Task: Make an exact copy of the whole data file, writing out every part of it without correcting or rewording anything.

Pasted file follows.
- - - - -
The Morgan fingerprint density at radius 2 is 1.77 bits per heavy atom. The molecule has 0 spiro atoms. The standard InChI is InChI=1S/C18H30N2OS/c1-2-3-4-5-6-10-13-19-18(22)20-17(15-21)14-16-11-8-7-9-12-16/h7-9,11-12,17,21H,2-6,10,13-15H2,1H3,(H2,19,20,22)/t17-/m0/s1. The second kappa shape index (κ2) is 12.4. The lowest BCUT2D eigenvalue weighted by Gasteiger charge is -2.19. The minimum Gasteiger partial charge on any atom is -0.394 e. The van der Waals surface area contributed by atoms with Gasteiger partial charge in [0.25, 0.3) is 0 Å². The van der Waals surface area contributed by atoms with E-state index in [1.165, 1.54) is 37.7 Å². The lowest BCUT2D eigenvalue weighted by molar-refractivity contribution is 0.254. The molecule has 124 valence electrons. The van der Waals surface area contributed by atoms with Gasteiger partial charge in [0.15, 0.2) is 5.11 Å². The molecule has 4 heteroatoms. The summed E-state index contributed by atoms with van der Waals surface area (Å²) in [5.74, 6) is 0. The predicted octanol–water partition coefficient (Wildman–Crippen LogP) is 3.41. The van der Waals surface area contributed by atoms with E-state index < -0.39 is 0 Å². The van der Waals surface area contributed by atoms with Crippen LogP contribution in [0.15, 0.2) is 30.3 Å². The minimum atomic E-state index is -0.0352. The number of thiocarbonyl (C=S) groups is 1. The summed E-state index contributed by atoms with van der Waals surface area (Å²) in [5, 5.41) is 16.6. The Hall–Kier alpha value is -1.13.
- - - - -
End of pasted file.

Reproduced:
The Morgan fingerprint density at radius 2 is 1.77 bits per heavy atom. The molecule has 0 spiro atoms. The standard InChI is InChI=1S/C18H30N2OS/c1-2-3-4-5-6-10-13-19-18(22)20-17(15-21)14-16-11-8-7-9-12-16/h7-9,11-12,17,21H,2-6,10,13-15H2,1H3,(H2,19,20,22)/t17-/m0/s1. The second kappa shape index (κ2) is 12.4. The lowest BCUT2D eigenvalue weighted by Gasteiger charge is -2.19. The minimum Gasteiger partial charge on any atom is -0.394 e. The van der Waals surface area contributed by atoms with Gasteiger partial charge in [0.25, 0.3) is 0 Å². The van der Waals surface area contributed by atoms with E-state index in [1.165, 1.54) is 37.7 Å². The lowest BCUT2D eigenvalue weighted by molar-refractivity contribution is 0.254. The molecule has 124 valence electrons. The van der Waals surface area contributed by atoms with Gasteiger partial charge in [0.15, 0.2) is 5.11 Å². The molecule has 4 heteroatoms. The summed E-state index contributed by atoms with van der Waals surface area (Å²) in [5.74, 6) is 0. The predicted octanol–water partition coefficient (Wildman–Crippen LogP) is 3.41. The van der Waals surface area contributed by atoms with E-state index < -0.39 is 0 Å². The van der Waals surface area contributed by atoms with Crippen LogP contribution in [0.15, 0.2) is 30.3 Å². The minimum atomic E-state index is -0.0352. The number of thiocarbonyl (C=S) groups is 1. The summed E-state index contributed by atoms with van der Waals surface area (Å²) in [5, 5.41) is 16.6. The Hall–Kier alpha value is -1.13.